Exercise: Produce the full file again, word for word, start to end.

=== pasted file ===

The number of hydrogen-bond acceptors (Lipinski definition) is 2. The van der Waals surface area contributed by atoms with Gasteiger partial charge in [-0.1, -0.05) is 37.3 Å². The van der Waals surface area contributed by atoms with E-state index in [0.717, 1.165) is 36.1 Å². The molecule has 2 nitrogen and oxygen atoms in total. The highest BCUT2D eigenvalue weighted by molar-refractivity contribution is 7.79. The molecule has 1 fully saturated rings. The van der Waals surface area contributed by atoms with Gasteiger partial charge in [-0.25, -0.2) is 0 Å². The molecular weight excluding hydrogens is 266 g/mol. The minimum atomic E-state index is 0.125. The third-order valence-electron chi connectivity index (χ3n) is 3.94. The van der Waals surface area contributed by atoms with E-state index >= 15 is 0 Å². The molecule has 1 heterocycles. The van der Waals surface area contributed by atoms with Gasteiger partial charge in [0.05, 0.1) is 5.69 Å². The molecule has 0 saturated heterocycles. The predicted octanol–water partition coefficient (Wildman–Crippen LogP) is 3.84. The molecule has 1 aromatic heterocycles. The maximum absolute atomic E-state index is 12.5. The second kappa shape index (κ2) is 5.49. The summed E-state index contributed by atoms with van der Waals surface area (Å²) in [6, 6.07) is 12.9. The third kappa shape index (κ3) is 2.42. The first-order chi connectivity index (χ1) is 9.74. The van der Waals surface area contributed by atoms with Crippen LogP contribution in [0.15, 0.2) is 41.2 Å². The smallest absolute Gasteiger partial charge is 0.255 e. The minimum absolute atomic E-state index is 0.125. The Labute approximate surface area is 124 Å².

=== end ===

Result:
The number of hydrogen-bond acceptors (Lipinski definition) is 2. The van der Waals surface area contributed by atoms with Gasteiger partial charge in [-0.1, -0.05) is 37.3 Å². The van der Waals surface area contributed by atoms with E-state index in [0.717, 1.165) is 36.1 Å². The molecule has 2 nitrogen and oxygen atoms in total. The highest BCUT2D eigenvalue weighted by molar-refractivity contribution is 7.79. The molecule has 1 fully saturated rings. The van der Waals surface area contributed by atoms with Gasteiger partial charge in [-0.25, -0.2) is 0 Å². The molecular weight excluding hydrogens is 266 g/mol. The minimum atomic E-state index is 0.125. The third-order valence-electron chi connectivity index (χ3n) is 3.94. The van der Waals surface area contributed by atoms with E-state index >= 15 is 0 Å². The molecule has 1 heterocycles. The van der Waals surface area contributed by atoms with Gasteiger partial charge in [0.05, 0.1) is 5.69 Å². The molecule has 0 saturated heterocycles. The predicted octanol–water partition coefficient (Wildman–Crippen LogP) is 3.84. The molecule has 1 aromatic heterocycles. The maximum absolute atomic E-state index is 12.5. The second kappa shape index (κ2) is 5.49. The summed E-state index contributed by atoms with van der Waals surface area (Å²) in [6, 6.07) is 12.9. The third kappa shape index (κ3) is 2.42. The first-order chi connectivity index (χ1) is 9.74. The van der Waals surface area contributed by atoms with Crippen LogP contribution in [0.15, 0.2) is 41.2 Å². The smallest absolute Gasteiger partial charge is 0.255 e. The minimum absolute atomic E-state index is 0.125. The Labute approximate surface area is 124 Å².